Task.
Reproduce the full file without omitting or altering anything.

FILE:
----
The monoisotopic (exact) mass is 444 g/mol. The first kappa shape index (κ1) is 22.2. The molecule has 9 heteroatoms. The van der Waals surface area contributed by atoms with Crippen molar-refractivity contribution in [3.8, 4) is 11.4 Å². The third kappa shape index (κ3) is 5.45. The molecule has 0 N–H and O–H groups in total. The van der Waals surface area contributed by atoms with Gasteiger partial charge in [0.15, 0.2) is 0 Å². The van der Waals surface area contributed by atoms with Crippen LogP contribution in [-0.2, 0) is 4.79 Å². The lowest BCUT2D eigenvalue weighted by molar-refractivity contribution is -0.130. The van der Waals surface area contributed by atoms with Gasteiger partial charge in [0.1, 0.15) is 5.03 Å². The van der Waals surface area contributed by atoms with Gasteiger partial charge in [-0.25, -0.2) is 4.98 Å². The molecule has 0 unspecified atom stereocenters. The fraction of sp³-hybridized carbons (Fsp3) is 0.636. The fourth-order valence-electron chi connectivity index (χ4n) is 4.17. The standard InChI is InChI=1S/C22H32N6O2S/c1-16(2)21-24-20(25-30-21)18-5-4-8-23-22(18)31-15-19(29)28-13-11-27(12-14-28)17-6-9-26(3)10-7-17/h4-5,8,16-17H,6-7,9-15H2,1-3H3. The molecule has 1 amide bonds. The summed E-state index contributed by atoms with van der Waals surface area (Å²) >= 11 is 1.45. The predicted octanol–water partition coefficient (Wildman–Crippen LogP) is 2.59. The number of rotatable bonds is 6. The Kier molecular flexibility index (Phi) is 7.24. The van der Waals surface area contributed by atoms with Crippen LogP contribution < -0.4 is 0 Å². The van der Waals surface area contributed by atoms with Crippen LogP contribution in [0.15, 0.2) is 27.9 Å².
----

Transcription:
The monoisotopic (exact) mass is 444 g/mol. The first kappa shape index (κ1) is 22.2. The molecule has 9 heteroatoms. The van der Waals surface area contributed by atoms with Crippen molar-refractivity contribution in [3.8, 4) is 11.4 Å². The third kappa shape index (κ3) is 5.45. The molecule has 0 N–H and O–H groups in total. The van der Waals surface area contributed by atoms with Gasteiger partial charge in [0.15, 0.2) is 0 Å². The van der Waals surface area contributed by atoms with Crippen LogP contribution in [-0.2, 0) is 4.79 Å². The lowest BCUT2D eigenvalue weighted by molar-refractivity contribution is -0.130. The van der Waals surface area contributed by atoms with Gasteiger partial charge in [0.1, 0.15) is 5.03 Å². The van der Waals surface area contributed by atoms with Gasteiger partial charge in [-0.25, -0.2) is 4.98 Å². The molecule has 0 unspecified atom stereocenters. The fraction of sp³-hybridized carbons (Fsp3) is 0.636. The fourth-order valence-electron chi connectivity index (χ4n) is 4.17. The standard InChI is InChI=1S/C22H32N6O2S/c1-16(2)21-24-20(25-30-21)18-5-4-8-23-22(18)31-15-19(29)28-13-11-27(12-14-28)17-6-9-26(3)10-7-17/h4-5,8,16-17H,6-7,9-15H2,1-3H3. The molecule has 1 amide bonds. The summed E-state index contributed by atoms with van der Waals surface area (Å²) >= 11 is 1.45. The predicted octanol–water partition coefficient (Wildman–Crippen LogP) is 2.59. The number of rotatable bonds is 6. The Kier molecular flexibility index (Phi) is 7.24. The van der Waals surface area contributed by atoms with Crippen LogP contribution < -0.4 is 0 Å². The van der Waals surface area contributed by atoms with Crippen LogP contribution in [0.15, 0.2) is 27.9 Å².